Data & Analytics Insights

Resilience versus risk

Robert Jenkins

Director, Global Research, Investment and Wealth Solutions, LSEG Lipper

What a long, strange trip 2023 was! So how can investors navigate the near-term risks on the horizon and find compelling valuations in US companies?

  • Where next for the US economy?
  • US economic resilience 
  • Considering alternatives 

As we move through 2024, investors are grappling with the end of an era – and many who came of investing age over the past 15 years may not recognise where the US economy is heading.

Since the Great Financial Crisis, we’ve been living in a world of low interest rates and easy money. Apart from the occasional market shock and risk-off retreats to safe havens, for the most part simply buying and holding stocks seemed to work.

In a stubbornly low-rate environment, bonds generally became more capital appreciation vehicles and the correlation benefits behind the classic 60/40 portfolio seemed to be fleeting at best.

Higher for longer?

The signals from the Federal Reserve have been clear—we will be in a higher-for-longer rate environment. Period, full stop. Anyone who thinks we’ll get anywhere near back to the low-rate world we’ve lived in the past many years must consider the immense number of bonds on the Fed’s balance sheet that will be rolling off to land on top of all the new issuance they must float to pay for the larger-than-ever deficits that have been run up during these easy-money times.

Certainly, we are also living in a world of aging demographics across the developed countries and all these retirees will be needing safe income alternatives – but will that demand be strong enough to match up with the supply? Best to wager that it may fall a little short. Instead, investors could consider finally buying bonds under the assumption that they will earn reasonable yields and, when we do have periods of slowing economic growth and/or market shocks – both of which could happen at any time in the next year or so – rates may retreat, leaving enticing capital gains opportunities in their wake.

Equities will remain a ballast and will likely continue to be driven by real fundamental factors such as earnings and margin expansion, as much as by unreal factors such as sentiment and human behaviour. 

It’s impossible to predict the latter but remain focused on the real fundamental drivers. Along those lines, there is reason to be optimistic that equities have a bright future. There are many companies generating steady earnings growth and the largest companies that have an outsized impact on most everyone’s portfolio – namely the big tech and communications companies that include the Magnificent Seven – may well be entering a new phase of growth and productivity gains resulting from the incorporation of AI across their revenue lines and value chains.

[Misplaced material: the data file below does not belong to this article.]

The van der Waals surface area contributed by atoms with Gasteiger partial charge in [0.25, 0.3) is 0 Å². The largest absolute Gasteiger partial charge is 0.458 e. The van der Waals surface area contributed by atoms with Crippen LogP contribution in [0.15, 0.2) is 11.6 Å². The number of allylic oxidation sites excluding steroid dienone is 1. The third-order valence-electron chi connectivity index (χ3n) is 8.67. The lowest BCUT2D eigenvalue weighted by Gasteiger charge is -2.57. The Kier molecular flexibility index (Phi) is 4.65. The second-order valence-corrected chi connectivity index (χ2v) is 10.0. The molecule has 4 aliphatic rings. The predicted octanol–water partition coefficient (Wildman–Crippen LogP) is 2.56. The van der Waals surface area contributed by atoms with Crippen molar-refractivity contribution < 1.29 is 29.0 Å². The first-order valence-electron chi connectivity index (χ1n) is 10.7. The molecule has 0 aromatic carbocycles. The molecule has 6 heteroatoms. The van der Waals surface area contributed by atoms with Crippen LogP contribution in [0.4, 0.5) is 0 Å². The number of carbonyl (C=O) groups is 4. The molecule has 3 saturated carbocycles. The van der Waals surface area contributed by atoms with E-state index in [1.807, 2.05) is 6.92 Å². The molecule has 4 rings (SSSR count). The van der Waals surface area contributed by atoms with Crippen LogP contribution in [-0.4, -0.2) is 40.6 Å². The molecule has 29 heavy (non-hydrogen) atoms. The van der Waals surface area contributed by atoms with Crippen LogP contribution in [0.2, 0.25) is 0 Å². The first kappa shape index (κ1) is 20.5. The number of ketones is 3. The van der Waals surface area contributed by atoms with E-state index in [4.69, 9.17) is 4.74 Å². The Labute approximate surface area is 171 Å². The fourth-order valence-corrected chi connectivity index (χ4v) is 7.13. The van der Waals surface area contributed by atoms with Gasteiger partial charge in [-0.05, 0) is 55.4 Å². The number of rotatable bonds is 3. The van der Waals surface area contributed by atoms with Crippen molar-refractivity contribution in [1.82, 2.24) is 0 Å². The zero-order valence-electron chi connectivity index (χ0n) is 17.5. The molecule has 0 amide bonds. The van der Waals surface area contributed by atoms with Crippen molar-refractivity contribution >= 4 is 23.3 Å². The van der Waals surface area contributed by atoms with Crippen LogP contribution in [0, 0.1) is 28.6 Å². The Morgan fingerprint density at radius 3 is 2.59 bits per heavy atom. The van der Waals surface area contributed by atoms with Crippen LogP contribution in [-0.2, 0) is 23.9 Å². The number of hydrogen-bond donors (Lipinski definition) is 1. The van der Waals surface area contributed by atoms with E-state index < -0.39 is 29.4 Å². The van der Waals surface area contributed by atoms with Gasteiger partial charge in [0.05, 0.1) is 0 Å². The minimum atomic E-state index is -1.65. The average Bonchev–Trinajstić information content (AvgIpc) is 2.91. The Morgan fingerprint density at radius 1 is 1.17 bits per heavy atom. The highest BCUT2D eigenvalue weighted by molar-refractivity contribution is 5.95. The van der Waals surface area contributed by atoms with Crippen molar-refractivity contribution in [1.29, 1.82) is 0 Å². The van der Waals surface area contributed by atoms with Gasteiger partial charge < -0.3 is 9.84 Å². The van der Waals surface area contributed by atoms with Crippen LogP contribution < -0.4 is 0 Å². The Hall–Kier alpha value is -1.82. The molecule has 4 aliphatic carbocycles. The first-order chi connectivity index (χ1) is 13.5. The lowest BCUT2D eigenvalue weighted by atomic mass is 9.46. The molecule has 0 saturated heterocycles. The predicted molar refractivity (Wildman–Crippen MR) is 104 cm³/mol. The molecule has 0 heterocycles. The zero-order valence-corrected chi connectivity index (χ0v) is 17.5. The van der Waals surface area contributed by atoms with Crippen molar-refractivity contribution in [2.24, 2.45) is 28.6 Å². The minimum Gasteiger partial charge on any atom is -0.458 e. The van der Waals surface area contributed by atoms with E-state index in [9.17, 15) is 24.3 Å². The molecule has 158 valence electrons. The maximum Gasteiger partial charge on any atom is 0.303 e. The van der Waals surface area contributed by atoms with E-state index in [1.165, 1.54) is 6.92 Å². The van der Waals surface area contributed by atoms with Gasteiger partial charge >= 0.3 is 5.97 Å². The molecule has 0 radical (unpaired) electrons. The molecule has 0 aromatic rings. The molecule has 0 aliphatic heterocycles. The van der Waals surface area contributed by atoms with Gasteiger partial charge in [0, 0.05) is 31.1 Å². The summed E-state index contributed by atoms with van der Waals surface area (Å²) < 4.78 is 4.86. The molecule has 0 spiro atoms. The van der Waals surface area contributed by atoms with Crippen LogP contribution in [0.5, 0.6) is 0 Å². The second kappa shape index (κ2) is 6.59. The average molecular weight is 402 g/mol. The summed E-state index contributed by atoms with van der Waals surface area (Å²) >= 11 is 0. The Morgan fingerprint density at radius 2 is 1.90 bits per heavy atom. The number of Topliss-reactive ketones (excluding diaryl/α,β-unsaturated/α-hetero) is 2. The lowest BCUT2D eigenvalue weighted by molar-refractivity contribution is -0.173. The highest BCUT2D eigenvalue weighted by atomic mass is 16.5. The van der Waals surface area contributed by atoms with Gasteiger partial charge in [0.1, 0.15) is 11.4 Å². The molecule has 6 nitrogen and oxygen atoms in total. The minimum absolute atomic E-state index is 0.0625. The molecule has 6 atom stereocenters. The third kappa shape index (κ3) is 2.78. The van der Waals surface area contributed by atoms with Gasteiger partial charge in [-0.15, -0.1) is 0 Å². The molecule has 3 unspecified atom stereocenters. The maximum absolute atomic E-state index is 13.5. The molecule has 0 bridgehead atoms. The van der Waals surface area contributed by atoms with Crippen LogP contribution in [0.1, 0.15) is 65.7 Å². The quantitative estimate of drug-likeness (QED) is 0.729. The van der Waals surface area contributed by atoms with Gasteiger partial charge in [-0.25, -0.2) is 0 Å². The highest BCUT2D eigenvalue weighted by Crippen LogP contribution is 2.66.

Potential bumps in the road

Be wary of areas that are susceptible to changes from recent transformations such as the shift to working from home and the ongoing emergence of onshoring supply chains and manufacturing.

Real estate investing – beyond buying a home – may be choppy for several years as work patterns resolve themselves. Any company that relies heavily on foreign suppliers may experience some obstacles. Tech and communications companies, as well as other industries that can benefit from “AI-ing” aspects of their value chain – including finance and healthcare – could do well soon.

Commodities in general could well be a roller coaster ride – not for the faint of heart. Impacted on all sides by geopolitical issues, demographic trends and climate change, predicting the future of prices for food and energy will continue to be a challenge. Energy always presents a pricing problem and everything about recent events among the world’s top energy producers points to volatility ahead. At the same time, food production is increasingly challenging in a world where droughts and floods randomly pepper major agricultural regions season in and season out.

Each new year will bring about a guessing game as to which region can grow which crop. Be prepared to see crops shift from growing region to growing region, year to year following weather patterns, with the only certainty being unpredictable price fluctuations.

Looking to alternatives

Alternative investments including private investment vehicles, structured products and derivative embedded strategies producing correlation and income benefits may be worth considering weaving into a portfolio.

And, for the first time in what seems like a generation, cash is more than just a “risk-off” hiding place. Steady, respectable returns can now be had with short-term, high-quality fixed income and even boring old money market funds. There is no shame in taking advantage of 5%-plus returns that are safe and liquid.

In conclusion, the age-old adage of diversifying and staying liquid is one to hold on to. Beneficial correlations between asset classes come and go, so it may make sense to string out the old standby 60/40 approach into a 50/35/10/5 allocation incorporating quality equities and bonds alongside correlation-bolstering alternative products and cash. In a “higher-for-longer” rate environment that will resemble the way things were for many years before the Financial Crisis, it makes sense to spread out your risks and be prepared for continuous change.

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